A transient is usually a higher amplitude, short-duration percusive sound occurring at the onset of audio such as a drum hit or musical note. For the sake of sound quality, it's key to preserve transients when performing the phase vocoding process.
What qualifies audio as being a transient is debatable, and therefore can be difficult to auto-detect. What I explain below is a transient detection algorithm I've developed. One important item to note about this algorithm is that it's imperative to make the transient detection point occur immediately before the transient begins. If the PhaseVocoder does not preserve the entire transient the audio quality will suffer.
Transient Detection By Example
In the audio snippet pictured, it's clear we have three transients: One at the very beginning of the audio, one between 0.20 and 0.30 and another one between 0.40 and 0.50.
When first analyzing audio input, detecting the first transient is a special case. We simply consider the first audio that occurs above a nominal audio output threshold to be the transient. Because of this, it's more useful here to explain how the second transient (between 0.20 and 0.30) is detected.
The first step we perform in transient detection is to reduce the input signal down to roughly twelve millisecond sections, plotting a point that is the max sample value in this twelve millisecond section as shown below.
We then take note of the "peak" and "valley" points in this graph as shown below.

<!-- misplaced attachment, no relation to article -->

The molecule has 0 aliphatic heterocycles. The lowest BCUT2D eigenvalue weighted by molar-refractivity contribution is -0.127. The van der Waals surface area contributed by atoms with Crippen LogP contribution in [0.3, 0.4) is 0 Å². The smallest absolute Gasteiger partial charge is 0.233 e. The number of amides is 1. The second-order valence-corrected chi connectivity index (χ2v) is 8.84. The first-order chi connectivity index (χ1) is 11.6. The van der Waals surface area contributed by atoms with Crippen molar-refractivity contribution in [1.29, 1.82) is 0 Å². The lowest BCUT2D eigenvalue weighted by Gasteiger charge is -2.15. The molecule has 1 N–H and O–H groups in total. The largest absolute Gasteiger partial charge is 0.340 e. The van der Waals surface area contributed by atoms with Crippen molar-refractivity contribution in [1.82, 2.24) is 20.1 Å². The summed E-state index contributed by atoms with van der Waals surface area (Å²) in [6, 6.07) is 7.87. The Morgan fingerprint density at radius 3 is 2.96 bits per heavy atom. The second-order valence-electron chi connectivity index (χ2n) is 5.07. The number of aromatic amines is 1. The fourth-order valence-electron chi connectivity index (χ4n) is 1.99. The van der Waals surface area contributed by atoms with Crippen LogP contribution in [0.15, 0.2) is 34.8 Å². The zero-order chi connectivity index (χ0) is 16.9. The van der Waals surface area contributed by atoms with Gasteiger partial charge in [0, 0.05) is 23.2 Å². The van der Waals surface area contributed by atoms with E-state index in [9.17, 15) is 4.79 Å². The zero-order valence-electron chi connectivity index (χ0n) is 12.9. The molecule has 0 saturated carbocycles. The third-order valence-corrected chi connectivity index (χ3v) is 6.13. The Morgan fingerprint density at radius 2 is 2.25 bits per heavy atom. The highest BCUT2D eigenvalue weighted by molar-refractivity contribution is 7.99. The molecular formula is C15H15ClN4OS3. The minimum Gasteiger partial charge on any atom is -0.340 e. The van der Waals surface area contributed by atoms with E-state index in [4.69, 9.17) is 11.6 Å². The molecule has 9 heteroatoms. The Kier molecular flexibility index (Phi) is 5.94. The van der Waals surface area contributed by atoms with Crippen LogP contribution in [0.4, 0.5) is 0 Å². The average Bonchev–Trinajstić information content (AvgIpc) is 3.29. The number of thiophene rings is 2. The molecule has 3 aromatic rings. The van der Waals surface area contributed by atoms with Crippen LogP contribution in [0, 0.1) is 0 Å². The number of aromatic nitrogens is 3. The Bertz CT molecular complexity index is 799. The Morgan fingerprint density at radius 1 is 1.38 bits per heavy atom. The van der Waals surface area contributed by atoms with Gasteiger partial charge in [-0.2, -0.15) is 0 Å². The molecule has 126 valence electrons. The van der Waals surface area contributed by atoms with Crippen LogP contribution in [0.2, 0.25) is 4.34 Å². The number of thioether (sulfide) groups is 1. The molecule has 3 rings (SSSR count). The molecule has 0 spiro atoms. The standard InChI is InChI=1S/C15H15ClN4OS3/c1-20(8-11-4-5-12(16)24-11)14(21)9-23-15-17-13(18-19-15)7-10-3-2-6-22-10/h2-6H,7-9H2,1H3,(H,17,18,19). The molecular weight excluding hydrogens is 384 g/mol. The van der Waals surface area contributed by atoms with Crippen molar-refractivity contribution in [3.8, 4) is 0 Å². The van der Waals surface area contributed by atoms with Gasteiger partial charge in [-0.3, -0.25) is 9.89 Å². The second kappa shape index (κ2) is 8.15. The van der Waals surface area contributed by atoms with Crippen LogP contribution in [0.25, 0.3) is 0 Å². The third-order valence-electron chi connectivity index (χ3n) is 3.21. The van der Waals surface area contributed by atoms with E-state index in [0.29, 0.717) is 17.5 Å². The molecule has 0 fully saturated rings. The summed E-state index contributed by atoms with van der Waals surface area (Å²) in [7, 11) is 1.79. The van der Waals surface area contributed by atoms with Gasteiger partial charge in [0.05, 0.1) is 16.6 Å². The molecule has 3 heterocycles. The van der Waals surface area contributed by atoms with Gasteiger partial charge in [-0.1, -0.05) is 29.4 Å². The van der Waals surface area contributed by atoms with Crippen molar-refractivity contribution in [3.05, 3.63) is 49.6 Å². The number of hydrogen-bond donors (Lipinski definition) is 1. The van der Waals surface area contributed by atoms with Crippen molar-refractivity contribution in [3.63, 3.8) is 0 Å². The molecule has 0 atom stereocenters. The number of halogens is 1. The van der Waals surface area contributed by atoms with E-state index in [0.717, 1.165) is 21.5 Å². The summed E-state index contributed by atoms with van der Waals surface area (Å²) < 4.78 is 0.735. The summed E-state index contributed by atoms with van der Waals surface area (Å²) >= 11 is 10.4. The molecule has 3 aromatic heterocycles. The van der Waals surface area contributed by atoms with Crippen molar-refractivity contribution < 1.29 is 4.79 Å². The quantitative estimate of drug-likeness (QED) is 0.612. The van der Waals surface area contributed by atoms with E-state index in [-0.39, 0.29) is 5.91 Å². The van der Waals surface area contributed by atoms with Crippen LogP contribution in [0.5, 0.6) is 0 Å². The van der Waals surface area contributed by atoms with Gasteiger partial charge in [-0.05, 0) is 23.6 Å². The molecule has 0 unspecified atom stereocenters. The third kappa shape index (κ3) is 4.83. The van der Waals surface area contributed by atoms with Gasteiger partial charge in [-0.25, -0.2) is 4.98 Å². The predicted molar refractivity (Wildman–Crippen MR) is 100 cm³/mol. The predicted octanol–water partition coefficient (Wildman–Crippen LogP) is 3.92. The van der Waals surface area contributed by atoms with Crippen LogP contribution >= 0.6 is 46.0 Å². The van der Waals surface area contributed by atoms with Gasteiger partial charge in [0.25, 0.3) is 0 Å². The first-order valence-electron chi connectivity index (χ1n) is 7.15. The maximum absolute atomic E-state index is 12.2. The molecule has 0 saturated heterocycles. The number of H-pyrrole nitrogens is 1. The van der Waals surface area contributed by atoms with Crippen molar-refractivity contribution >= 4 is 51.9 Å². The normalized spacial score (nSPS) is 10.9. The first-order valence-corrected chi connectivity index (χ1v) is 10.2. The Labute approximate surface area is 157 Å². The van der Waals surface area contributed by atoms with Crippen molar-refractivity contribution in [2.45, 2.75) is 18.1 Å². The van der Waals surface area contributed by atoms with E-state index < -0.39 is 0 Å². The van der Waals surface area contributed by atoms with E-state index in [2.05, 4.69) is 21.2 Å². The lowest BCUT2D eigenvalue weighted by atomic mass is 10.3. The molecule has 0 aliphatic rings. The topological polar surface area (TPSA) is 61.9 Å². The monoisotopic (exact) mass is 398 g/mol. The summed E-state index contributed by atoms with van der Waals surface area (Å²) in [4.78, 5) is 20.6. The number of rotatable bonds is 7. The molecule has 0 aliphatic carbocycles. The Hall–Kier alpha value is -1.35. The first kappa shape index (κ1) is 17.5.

We then perform the exact same process between the valley and peak sample positions but at a resolution of about six milliseconds, resulting in the following:
And then one additional time at a resolution of about one millisecond:
We use this final valley point to calculate the beginning of the transient. For this example, this results in finding the transient position immediately before the transient occurs as shown below.
Another way of considering this process is that we're recursively "zooming in" on the point where the audio transitions from low intensity to high intensity to pinpoint the start of the audio transient.
Of course, not every peak/valley combination is a transient. In order for a peak/valley combination to be considered a transient the peak value must be at least 1.5 times greater than the valley. Note the image below. The circled peak and valley combination is not considered a transient since the growth from the valley point to the peak point is less than a ratio of 1.5.
When using the PhaseVocoder, this ratio can be configured by the user through the
--valleypeakratio. This option allows the user to set a specific ratio. The default ratio is 1.5. Setting a lower ratio will result in the software more liberally detecting audio transients, setting a higher ratio will cause the software to be more strict when considering if a peak/value combination is a transient.